"Developers are looking for opportunities to build lodging facilities throughout the entire metropolitan region," the chairman of Metropolitan Valuation, Marty Levine, said. "Most of the hotels now under construction are either limited service, such as those being built under Fairfield Inn, Comfort Inn, Holiday Inn Express, or are smaller boutique hotels with branding such as the Standard, aLoft, etc. It is interesting that there are virtually no new luxury hotels planned, except for the reopening of a much smaller Plaza."

    "We are in the process of building more than 25 hotels, with a total cost of $1.2 billion and plans to spend an additional $1.1 billion for hotel projects in the pipeline," the chairman of McSam Hotels, Sam Chang, said. McSam hotels under construction range between 110 rooms and 400 rooms, and they are in every borough except the Bronx. The majority of the projects are limited service, including at least half a dozen boutiques located in Union Square, Midtown, and Lower Manhattan.

    "For hotels, I would view the Midtown luxury market as the strongest in the region, perhaps in the country," a managing director with Cushman & Wakefield, Eric Lewis, said. "Supply and demand for that submarket continues to strongly favor owners, resulting in revenue per room gains so far this year of nearly 20%. The Midtown south select service market is witnessing a large share of new supply entering the market; however, given the overall strong fundamentals, I don't see that as a problem at this point."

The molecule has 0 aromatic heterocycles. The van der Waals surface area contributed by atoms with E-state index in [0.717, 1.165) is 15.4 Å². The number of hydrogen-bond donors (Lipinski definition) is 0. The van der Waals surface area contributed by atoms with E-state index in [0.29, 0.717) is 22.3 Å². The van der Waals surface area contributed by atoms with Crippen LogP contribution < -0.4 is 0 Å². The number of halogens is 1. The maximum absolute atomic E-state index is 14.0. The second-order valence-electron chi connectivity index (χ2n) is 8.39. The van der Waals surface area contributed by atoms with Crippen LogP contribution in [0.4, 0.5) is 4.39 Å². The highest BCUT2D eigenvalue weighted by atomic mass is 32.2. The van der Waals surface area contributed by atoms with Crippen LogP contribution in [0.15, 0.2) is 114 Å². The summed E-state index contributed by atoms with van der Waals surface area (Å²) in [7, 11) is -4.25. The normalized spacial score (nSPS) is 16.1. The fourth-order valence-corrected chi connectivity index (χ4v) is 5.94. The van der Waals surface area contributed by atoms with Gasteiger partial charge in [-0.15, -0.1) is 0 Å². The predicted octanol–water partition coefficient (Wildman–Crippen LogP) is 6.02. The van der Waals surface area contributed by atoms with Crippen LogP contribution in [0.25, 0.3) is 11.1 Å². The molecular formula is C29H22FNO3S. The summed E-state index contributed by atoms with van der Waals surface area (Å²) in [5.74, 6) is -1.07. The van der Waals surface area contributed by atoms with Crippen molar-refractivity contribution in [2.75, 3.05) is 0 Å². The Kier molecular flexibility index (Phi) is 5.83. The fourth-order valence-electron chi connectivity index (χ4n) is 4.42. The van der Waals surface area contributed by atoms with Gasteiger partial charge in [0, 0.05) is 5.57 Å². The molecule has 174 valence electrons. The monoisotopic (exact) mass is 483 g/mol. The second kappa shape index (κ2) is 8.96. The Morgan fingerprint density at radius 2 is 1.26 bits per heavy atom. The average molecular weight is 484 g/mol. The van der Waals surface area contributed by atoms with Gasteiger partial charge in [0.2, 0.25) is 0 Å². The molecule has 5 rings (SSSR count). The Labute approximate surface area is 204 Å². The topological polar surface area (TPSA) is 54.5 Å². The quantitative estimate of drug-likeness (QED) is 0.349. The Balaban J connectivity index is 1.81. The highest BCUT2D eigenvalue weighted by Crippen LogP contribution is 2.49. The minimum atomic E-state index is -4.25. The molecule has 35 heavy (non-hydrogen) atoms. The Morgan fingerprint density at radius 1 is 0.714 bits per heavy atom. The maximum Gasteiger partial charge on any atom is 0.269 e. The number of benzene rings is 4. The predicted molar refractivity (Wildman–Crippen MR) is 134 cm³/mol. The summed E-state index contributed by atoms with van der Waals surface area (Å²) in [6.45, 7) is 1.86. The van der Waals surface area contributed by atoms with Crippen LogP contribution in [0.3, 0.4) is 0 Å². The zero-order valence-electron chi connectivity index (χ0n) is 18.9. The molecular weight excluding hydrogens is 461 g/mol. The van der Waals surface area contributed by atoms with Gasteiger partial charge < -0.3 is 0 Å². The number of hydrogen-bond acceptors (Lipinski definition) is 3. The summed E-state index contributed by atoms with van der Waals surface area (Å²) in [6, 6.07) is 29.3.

STRONG FINANCING


    An influx of capital into the New York real estate market is driving the hotel market. "The availability of funds both on the debt and equity side from the plethora of lending institutions and opportunity funds for hotel projects in the Big Apple is plentiful," the principal of Eastern Consolidated, Alan Miller, said. "Numerous groups are seeking to be part of the tremendous wave of hospitality demand we are experiencing from the construction of ground-up hotels or the conversion of existing buildings to the repositioning of certain hotel assets."

    Mr. Lewis added: "The market is awash in capital chasing hotels. The industry has accepted hospitality as a major food group and that combined with every good supply, demand fundamentals has made financing properties much, much easier."

    Mr. Miller continued: "All capital sources are extremely aggressive today when it comes to putting together some sort of financing package to help carry out a hotel development."

    "The hospitality finance market continues to be strong, however borrowers should seek professional advice to get the best possible transaction," a partner at Sonnenblick-Goldman, Mark Gordon, said. "Each transaction redefines the financing market and you need to be actively in the market on a daily basis to structure the best possible transaction."


    WIDESPREAD DEVELOPMENT


    More than 50 hotel developments are in planning stages all over the city. At least three new W hotels are planned, for Lower Manhattan, downtown Brooklyn, and possibly in Harlem.

    "With the strong need for more rooms in Manhattan, coupled with the fact that there are no longer any ‘undesirable' neighborhoods, the entire island south of 125th Street from river to river represents a good hotel site," Mr. Lesser said.

    "With regard to Harlem, one or two hotels should be built and likely will over the next three to five years," Mr. Gordon said.